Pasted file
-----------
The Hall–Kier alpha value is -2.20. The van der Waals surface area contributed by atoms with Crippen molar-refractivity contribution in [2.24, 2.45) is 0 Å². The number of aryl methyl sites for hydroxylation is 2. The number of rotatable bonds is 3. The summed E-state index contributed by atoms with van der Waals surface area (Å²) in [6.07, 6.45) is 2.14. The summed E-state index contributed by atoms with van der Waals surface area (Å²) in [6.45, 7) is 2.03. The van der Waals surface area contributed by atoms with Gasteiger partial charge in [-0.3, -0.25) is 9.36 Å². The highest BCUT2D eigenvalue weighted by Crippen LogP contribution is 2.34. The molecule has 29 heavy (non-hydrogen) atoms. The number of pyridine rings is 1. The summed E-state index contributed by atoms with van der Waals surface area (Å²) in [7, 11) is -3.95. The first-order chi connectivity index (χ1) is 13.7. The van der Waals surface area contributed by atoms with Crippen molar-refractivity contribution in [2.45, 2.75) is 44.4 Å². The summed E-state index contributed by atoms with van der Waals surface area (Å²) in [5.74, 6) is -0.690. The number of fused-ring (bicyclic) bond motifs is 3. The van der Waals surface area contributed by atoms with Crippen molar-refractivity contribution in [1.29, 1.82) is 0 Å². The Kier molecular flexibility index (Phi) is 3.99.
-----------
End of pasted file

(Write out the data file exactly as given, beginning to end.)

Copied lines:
The Hall–Kier alpha value is -2.20. The van der Waals surface area contributed by atoms with Crippen molar-refractivity contribution in [2.24, 2.45) is 0 Å². The number of aryl methyl sites for hydroxylation is 2. The number of rotatable bonds is 3. The summed E-state index contributed by atoms with van der Waals surface area (Å²) in [6.07, 6.45) is 2.14. The summed E-state index contributed by atoms with van der Waals surface area (Å²) in [6.45, 7) is 2.03. The van der Waals surface area contributed by atoms with Gasteiger partial charge in [-0.3, -0.25) is 9.36 Å². The highest BCUT2D eigenvalue weighted by Crippen LogP contribution is 2.34. The molecule has 29 heavy (non-hydrogen) atoms. The number of pyridine rings is 1. The summed E-state index contributed by atoms with van der Waals surface area (Å²) in [7, 11) is -3.95. The first-order chi connectivity index (χ1) is 13.7. The van der Waals surface area contributed by atoms with Crippen molar-refractivity contribution in [2.45, 2.75) is 44.4 Å². The summed E-state index contributed by atoms with van der Waals surface area (Å²) in [5.74, 6) is -0.690. The number of fused-ring (bicyclic) bond motifs is 3. The van der Waals surface area contributed by atoms with Crippen molar-refractivity contribution in [1.29, 1.82) is 0 Å². The Kier molecular flexibility index (Phi) is 3.99.